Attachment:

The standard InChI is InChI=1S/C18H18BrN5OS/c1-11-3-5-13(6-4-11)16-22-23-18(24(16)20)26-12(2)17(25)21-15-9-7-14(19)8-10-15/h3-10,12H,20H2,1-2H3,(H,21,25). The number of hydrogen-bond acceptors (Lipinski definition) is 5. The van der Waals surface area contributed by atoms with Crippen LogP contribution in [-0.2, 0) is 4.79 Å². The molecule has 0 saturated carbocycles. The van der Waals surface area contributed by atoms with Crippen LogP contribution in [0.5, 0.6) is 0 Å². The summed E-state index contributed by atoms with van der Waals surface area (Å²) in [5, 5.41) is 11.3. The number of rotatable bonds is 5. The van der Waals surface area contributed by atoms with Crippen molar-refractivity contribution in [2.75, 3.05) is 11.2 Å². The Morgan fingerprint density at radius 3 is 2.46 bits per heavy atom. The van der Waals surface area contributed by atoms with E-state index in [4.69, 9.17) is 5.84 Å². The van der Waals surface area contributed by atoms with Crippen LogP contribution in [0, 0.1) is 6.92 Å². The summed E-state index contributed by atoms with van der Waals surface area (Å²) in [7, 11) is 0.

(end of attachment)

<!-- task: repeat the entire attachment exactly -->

The standard InChI is InChI=1S/C18H18BrN5OS/c1-11-3-5-13(6-4-11)16-22-23-18(24(16)20)26-12(2)17(25)21-15-9-7-14(19)8-10-15/h3-10,12H,20H2,1-2H3,(H,21,25). The number of hydrogen-bond acceptors (Lipinski definition) is 5. The van der Waals surface area contributed by atoms with Crippen LogP contribution in [-0.2, 0) is 4.79 Å². The molecule has 0 saturated carbocycles. The van der Waals surface area contributed by atoms with Crippen LogP contribution in [0.5, 0.6) is 0 Å². The summed E-state index contributed by atoms with van der Waals surface area (Å²) in [5, 5.41) is 11.3. The number of rotatable bonds is 5. The van der Waals surface area contributed by atoms with Crippen molar-refractivity contribution in [2.75, 3.05) is 11.2 Å². The Morgan fingerprint density at radius 3 is 2.46 bits per heavy atom. The van der Waals surface area contributed by atoms with E-state index in [4.69, 9.17) is 5.84 Å². The van der Waals surface area contributed by atoms with Crippen LogP contribution in [0, 0.1) is 6.92 Å². The summed E-state index contributed by atoms with van der Waals surface area (Å²) in [7, 11) is 0.